The New York Department of Financial Services on Wednesday announced a $100 million settlement with Coinbase for failures in its compliance program, which the regulator said made the crypto exchange vulnerable to criminal conduct ranging from money laundering to narcotics trafficking.  

As an industry predicated on privacy and anonymity, crypto companies have a long history of running afoul of anti-money laundering and “know your customer” laws. Still, Coinbase has positioned itself as the law-abiding citizen among a crowded field of exchanges that includes dubious companies like Binance and imploding firms like FTX. Regulatory experts told Fortune that the Coinbase settlement reveals the growing target on the backs of crypto heavyweights, even those seeking to play by the rules.

“DFS is the alpha predator when it comes to crypto regulation,” said Eric Soufer, the head of the crypto and fintech practice at Tusk Strategies and a former senior adviser to two New York attorneys general. 

Unlike other states leading the charge on crypto enforcement, such as Texas and Alabama, Soufer said New York has a comprehensive set of crypto-specific regulations and experts. While the attorney general’s office handles enforcement for non-registered companies, like settlements with Bitfinex and Tether, DFS can bring actions against companies with New York licenses, such as Robinhood.  

Coinbase received a license from DFS to operate in New York as a virtual currency business and money transmitting business in 2017. In 2020, DFS declared Coinbase’s compliance program inadequate, with the company treating customer onboarding requirements as a simple check-the-box exercise and a backlog of 100,000 unreviewed transactions, according to the department.

Even though Coinbase agreed to hire an independent consultant, it was not sufficient to meet the agency’s requirements. Regulators opened a formal investigation in 2021—a fact noted in Coinbase’s 2021 10-K—culminating in the Jan. 4 settlement. Coinbase will pay a $50 million penalty to New York State and has agreed to invest an additional $50 million in compliance.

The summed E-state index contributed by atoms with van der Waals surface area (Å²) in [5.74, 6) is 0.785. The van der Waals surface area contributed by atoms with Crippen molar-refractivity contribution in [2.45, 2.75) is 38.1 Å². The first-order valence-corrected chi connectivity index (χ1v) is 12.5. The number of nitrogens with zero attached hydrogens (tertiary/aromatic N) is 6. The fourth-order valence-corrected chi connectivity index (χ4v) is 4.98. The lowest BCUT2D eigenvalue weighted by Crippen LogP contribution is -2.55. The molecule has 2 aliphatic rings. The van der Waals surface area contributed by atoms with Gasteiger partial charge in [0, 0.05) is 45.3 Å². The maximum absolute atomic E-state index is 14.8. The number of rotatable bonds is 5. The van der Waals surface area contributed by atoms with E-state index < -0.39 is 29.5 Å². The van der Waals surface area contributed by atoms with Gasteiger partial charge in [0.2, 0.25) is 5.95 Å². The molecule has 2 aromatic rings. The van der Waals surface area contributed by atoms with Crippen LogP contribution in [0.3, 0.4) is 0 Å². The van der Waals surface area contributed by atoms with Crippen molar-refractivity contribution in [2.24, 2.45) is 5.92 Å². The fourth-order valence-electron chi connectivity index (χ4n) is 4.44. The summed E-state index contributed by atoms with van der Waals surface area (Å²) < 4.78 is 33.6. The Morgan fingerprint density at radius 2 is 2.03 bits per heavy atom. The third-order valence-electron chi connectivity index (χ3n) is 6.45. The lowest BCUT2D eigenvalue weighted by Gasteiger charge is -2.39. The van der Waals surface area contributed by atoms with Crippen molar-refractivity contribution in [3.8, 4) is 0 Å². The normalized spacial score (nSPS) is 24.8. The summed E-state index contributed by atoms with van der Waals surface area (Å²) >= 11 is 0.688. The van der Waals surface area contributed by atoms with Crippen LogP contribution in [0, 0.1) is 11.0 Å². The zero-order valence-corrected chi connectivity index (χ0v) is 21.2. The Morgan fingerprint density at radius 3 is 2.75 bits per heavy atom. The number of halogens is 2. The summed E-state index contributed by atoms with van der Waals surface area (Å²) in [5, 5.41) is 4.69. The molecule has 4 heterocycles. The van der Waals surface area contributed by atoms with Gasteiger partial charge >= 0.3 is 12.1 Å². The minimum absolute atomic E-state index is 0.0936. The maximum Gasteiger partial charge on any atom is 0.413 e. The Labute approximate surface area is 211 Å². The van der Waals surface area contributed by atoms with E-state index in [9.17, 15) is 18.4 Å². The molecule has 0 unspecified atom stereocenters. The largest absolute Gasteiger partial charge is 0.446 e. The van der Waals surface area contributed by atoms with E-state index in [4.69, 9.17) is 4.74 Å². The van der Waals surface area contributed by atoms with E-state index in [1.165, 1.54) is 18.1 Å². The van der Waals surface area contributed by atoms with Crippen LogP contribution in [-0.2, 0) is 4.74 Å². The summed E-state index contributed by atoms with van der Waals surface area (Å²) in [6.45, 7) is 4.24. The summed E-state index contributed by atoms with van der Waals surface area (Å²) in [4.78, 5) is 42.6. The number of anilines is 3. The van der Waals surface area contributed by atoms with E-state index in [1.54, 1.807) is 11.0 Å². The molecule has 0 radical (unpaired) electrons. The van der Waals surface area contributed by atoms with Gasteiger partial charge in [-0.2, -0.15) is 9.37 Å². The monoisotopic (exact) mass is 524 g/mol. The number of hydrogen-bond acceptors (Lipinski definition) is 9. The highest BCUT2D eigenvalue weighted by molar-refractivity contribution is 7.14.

“We view this resolution as a critical step in our commitment to continuous improvement, our engagement with key regulators, and our push for greater compliance in the crypto space,” Coinbase chief legal officer Paul Grewal wrote in a company post published Wednesday.  

The tradeoffs of regulation

Soufer said the nine-figure settlement, however many headlines it grabs, won’t change the fundamentals for Coinbase or its financial stability.

“Coinbase made the decision that there was long-term value in being regulated,” he told Fortune. “Every company regulated by DFS understands that there are going to be some tradeoffs.”

Because of the nascent nature of crypto, Soufer said, even compliant companies are still struggling with AML and KYC laws due to the difficulty of finding outside vendors and experts to help provide the requisite expertise or resources. An example is the recent push for exchanges to complete proof-of-reserve audits and the reluctance of accounting firms to get involved. 

Charley Cooper, managing director at blockchain firm R3 and a former chief of staff at the Commodities Futures Trading Commission, told Fortune that the crypto companies hiring experts remain disadvantaged compared with traditional financial firms, which typically have entire departments that have done related compliance work for decades.

Even if Coinbase was attempting to comply with DFS, it may not matter for the embattled sector or Coinbase, which has seen its stock price decrease by almost 90% since November 2021.  

With the collapse of FTX, Cooper said regulators will increase their attention on the crypto industry, regardless of whether bad outcomes result from fraud or incompetence.

“The reality is, perception matters in politics—and in policymaking—more sometimes than reality,” he told Fortune. “Crypto is suffering from a significant cultural problem right now.”

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